2. Self-Managed projects that want to manage their own release schedule or provide their release distribution and installation instructions by the time of the release. There are no specific requirements for these projects.

Requirements for SM projects participating in the release distribution

Use of SNAPSHOT versions

Self-Managed Projects can consume whichever version of their upstream dependencies they want during most of the release cycle, but if they want to be included in the formal (major or service) release distribution they must have their upstream versions bumped to SNAPSHOT and build successfully no later than one week before the first Managed release candidate (RC) is created. Since bumping and integrating with upstream takes time, it is strongly recommended Self-Managed projects start this work early enough. This is no later than the middle checkpoint if they want to be in a major release, or by the previous release if they want to be in a service release (e.g. by the major release date if they want to be in SR1).

Note

To help with the integration effort, the Weather Page includes API and other important changes during the release cycle. After the formal release, the release notes also include this information.

Add to Common Distribution

In order to be included in the formal (major or service) release distribution, Self-Managed Projects must be in the common distribution pom.xml file and the distribution sanity test (see Add Projects to distribution) no later than one week before the first Managed release candidate (RC) is created. Projects should only be added to the final distribution pom.xml after they have succesfully published artifacts using upstream SNAPSHOTs. See Use of SNAPSHOT versions.

Note

It is very important Self-Managed projects do not miss the deadlines for upstream integration and final distribution check, otherwise there are high chances for missing the formal release distribution. See Release the project artifacts.

Cut Stable Branch

Self-Managed projects wanting to use the existing release job to release their artifacts (see Release the project artifacts) must have an stable branch in the major release (fluorine, neon, etc) they are targeting. It is highly recommended to cut the stable branch before the first Managed release candidate (RC) is created.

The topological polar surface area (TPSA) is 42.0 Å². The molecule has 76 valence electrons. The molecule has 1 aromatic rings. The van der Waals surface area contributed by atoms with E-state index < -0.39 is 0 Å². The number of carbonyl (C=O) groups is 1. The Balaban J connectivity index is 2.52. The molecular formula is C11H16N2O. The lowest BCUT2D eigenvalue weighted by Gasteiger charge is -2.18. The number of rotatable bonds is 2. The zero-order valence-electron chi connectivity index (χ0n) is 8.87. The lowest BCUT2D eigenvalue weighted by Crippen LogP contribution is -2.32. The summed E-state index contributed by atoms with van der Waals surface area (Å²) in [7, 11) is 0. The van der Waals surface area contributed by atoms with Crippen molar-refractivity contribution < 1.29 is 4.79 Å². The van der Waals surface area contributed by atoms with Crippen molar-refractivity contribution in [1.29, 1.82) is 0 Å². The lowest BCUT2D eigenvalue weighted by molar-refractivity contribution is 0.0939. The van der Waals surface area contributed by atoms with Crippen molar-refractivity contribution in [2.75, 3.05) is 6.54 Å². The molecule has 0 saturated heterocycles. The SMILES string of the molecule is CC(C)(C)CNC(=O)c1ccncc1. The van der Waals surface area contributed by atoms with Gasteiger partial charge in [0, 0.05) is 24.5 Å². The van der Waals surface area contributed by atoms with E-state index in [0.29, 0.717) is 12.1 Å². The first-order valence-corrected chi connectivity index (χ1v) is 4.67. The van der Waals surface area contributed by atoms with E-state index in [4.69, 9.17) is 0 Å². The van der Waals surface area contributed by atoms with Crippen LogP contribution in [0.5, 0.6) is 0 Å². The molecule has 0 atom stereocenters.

After creating the stable branch Self-Managed projects should:

  • Bump master branch version to X.Y+1.0-SNAPSHOT, this way any new merge in master will not interfere with the new created stable branch artifacts.
  • Update .gitreview for stable branch: change defaultbranch=master to stable branch. This way folks running “git review” will get the right branch.
  • Update their jenkins jobs: current release should point to the new created stable branch and next release should point to master branch. If you do not know how to do this please open a ticket to opendaylight helpdesk.

Release the project artifacts

Self-Managed projects wanting to participate in the formal (major or service) release distribution must release and publish their artifacts to nexus in the week after the Managed release is published to nexus.

Self-Managed projects having an stable branch with latest upstream SNAPSHOT (see previous requirements) can use the release job in Project Standalone Release to release their artifacts.

After creating the release, Self-Managed projects should bump the stable branch version to X.Y.Z+1-SNAPSHOT, this way any new merge in the stable branch will not interfere with pre-release artifacts.